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  8. So sorry to hear that she fell, Chas. Glad she was not hurt! I remember my dad telling me that he and my mom would not be going strawberry picking anymore. He could hardly get her up after she sat or knelt picking. I think it was quite frightening. Old age is not for sissies, as my good friend likes to say.

    So easy to post something foolish and even have things misinterpreted. 😦

    Happy Canada Day, Roscuro. Or is there a more proper way of saying that?

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  9. K, Happy Canada Day is fine. It was once known as Dominion Day, as our official national title was the Dominion of Canada, but that has long since been discontinued, with Dominion of Canada falling out of governmental use in the 1960s, and the title of the July 1 holiday being officially changed to Canada Day in 1982. Our Latin motto is still ‘Ad mare usque ad mare’ – from sea to sea – taken from the verse in Psalm 72, “He shall have dominion also from sea to sea, and from the river unto the ehnds of the earth”. It is an apt description of Canada’s bounds,extending from the Atlantic to the Pacific, and from the Great Lakes and Saint Lawrence River region to the northernmost point of Ellesmere Island, and harks back to the nominal Christianity of the founders.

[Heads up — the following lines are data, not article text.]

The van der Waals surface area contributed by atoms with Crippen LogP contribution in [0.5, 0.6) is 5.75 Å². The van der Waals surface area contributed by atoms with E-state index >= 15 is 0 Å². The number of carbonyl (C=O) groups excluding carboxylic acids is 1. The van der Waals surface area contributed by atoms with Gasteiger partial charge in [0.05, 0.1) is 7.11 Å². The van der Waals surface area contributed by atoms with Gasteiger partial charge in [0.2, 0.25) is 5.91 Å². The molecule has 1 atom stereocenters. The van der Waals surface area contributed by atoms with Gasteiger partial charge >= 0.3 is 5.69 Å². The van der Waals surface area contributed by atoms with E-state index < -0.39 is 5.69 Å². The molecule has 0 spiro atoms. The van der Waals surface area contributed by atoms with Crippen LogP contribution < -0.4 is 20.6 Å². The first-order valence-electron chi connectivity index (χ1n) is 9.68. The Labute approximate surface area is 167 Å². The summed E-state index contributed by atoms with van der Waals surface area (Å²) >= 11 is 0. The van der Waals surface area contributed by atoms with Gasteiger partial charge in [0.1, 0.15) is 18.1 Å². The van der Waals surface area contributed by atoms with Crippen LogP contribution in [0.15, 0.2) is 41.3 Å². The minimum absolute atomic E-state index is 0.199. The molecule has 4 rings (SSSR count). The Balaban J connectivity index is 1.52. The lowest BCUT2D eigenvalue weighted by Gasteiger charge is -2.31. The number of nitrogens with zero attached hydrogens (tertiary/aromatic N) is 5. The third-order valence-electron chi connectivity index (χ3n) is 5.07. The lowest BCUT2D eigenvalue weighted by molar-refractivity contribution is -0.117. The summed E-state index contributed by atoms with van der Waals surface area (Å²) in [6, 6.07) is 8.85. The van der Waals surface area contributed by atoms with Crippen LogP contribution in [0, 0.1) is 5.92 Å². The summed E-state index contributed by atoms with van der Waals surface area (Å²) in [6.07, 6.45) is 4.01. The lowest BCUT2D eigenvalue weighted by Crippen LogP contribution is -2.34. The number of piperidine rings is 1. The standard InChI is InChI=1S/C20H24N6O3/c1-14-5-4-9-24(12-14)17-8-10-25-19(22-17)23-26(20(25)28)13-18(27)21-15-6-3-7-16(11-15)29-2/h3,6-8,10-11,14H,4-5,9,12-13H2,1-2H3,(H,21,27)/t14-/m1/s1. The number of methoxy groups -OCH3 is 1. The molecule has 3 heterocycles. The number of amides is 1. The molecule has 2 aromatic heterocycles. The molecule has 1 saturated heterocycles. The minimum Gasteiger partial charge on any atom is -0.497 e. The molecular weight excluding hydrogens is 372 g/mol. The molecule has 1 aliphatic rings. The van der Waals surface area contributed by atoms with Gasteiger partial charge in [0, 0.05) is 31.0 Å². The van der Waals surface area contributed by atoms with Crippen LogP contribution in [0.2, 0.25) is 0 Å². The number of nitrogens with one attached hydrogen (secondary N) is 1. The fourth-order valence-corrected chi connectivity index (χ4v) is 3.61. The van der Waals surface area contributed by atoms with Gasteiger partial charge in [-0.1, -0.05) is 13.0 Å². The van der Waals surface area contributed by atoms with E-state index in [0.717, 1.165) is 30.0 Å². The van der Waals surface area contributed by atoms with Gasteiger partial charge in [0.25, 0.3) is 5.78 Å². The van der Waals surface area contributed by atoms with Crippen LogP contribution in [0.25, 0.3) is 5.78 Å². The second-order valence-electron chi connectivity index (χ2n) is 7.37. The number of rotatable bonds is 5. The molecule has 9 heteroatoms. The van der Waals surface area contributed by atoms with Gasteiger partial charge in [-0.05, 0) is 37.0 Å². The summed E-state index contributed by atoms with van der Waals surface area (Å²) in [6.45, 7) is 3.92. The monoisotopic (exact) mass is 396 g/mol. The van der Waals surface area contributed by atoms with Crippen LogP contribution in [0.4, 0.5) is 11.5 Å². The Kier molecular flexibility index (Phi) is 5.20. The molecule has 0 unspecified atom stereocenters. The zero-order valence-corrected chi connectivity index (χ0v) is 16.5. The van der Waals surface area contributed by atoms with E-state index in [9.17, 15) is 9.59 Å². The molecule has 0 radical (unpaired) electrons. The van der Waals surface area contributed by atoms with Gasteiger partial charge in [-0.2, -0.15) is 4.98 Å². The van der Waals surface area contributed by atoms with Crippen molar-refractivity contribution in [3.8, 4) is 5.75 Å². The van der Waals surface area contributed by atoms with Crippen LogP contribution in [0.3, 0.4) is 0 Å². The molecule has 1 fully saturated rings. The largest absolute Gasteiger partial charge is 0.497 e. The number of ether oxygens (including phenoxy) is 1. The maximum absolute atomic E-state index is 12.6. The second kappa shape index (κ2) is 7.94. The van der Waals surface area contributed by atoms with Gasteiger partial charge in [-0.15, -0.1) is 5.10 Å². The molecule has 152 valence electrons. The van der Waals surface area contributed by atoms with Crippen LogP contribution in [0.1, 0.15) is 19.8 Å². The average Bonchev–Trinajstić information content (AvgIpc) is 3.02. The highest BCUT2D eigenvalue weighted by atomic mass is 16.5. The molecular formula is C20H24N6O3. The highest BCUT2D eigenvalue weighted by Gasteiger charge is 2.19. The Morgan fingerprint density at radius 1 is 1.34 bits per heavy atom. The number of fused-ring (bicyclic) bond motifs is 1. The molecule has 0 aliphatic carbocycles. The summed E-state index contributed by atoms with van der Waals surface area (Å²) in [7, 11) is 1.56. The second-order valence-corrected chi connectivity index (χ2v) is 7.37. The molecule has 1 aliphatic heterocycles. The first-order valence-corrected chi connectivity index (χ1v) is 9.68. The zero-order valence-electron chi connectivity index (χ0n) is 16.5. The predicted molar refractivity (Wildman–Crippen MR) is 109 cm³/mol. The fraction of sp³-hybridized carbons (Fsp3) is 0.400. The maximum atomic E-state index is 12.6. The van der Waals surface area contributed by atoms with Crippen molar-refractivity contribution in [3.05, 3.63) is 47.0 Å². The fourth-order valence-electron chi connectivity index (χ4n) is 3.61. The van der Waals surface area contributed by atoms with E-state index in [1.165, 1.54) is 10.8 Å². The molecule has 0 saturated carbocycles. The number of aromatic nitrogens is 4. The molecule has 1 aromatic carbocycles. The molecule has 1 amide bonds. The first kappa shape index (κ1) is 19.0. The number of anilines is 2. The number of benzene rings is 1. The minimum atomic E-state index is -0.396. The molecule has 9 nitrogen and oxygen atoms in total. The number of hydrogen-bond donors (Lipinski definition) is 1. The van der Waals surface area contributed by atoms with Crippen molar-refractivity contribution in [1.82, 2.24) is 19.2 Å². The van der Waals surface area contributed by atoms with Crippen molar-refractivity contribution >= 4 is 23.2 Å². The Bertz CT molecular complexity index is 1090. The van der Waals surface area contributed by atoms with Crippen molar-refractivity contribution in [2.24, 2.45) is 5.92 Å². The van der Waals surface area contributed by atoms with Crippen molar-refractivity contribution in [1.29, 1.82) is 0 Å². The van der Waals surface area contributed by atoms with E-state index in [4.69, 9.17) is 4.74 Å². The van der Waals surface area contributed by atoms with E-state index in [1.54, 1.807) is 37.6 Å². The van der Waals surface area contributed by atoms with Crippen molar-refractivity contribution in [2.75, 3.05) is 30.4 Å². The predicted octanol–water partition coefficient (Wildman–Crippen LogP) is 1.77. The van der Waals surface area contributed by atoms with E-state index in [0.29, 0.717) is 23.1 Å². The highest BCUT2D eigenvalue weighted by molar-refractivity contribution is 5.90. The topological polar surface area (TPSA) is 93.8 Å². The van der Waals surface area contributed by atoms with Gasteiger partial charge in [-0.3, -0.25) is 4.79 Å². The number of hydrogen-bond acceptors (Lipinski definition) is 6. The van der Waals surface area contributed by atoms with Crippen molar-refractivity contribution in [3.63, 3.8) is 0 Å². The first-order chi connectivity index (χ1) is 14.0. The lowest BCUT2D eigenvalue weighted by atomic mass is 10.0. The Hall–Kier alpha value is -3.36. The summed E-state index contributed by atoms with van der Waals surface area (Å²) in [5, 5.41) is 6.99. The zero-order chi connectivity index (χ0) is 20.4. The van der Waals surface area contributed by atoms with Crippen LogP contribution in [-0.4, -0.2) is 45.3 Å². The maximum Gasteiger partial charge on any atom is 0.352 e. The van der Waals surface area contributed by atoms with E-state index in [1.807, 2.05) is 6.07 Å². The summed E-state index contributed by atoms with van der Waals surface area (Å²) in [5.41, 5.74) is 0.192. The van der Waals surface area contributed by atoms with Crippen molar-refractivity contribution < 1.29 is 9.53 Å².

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  10. It will be a quiet Canada Day here. I went to see Youngest yesterday, for the first time since the shutdown. Smallest Niece is a beautiful baby, looking very like a female version of her next eldest sibling, Seventh Nephew. Seventh is quite possessive of his little sister, fending off his elder three siblings if they get close, a behaviour Youngest is trying to nip in the bud. Seventh is still much less talkative than his cousin Sixth, who is just a couple months older, but he can say my name now. The oldest of the flock, Little Niece, has lost one of her two front teeth, and the other front tooth is quite loose. They are all taller than when I saw them last.